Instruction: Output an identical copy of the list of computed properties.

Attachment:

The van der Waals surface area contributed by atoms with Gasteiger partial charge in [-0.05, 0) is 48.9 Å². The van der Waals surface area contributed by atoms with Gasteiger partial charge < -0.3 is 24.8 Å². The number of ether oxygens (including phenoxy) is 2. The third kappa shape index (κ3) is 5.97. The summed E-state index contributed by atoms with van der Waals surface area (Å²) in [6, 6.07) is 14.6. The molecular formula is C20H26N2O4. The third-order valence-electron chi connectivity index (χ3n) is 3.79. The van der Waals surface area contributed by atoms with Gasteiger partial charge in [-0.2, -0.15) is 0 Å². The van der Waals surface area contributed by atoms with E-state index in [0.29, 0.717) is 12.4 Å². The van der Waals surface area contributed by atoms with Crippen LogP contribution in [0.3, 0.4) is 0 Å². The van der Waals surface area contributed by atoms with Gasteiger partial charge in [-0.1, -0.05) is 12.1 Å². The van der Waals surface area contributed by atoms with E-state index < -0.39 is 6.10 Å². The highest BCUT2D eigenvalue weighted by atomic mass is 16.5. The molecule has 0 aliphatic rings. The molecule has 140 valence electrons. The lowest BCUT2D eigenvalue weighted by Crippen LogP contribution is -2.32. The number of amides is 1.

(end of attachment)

The van der Waals surface area contributed by atoms with Gasteiger partial charge in [-0.05, 0) is 48.9 Å². The van der Waals surface area contributed by atoms with Gasteiger partial charge < -0.3 is 24.8 Å². The number of ether oxygens (including phenoxy) is 2. The third kappa shape index (κ3) is 5.97. The summed E-state index contributed by atoms with van der Waals surface area (Å²) in [6, 6.07) is 14.6. The molecular formula is C20H26N2O4. The third-order valence-electron chi connectivity index (χ3n) is 3.79. The van der Waals surface area contributed by atoms with Gasteiger partial charge in [-0.2, -0.15) is 0 Å². The van der Waals surface area contributed by atoms with E-state index in [0.29, 0.717) is 12.4 Å². The van der Waals surface area contributed by atoms with Crippen LogP contribution in [0.3, 0.4) is 0 Å². The van der Waals surface area contributed by atoms with Gasteiger partial charge in [-0.1, -0.05) is 12.1 Å². The van der Waals surface area contributed by atoms with E-state index < -0.39 is 6.10 Å². The highest BCUT2D eigenvalue weighted by atomic mass is 16.5. The molecule has 0 aliphatic rings. The molecule has 140 valence electrons. The lowest BCUT2D eigenvalue weighted by Crippen LogP contribution is -2.32. The number of amides is 1.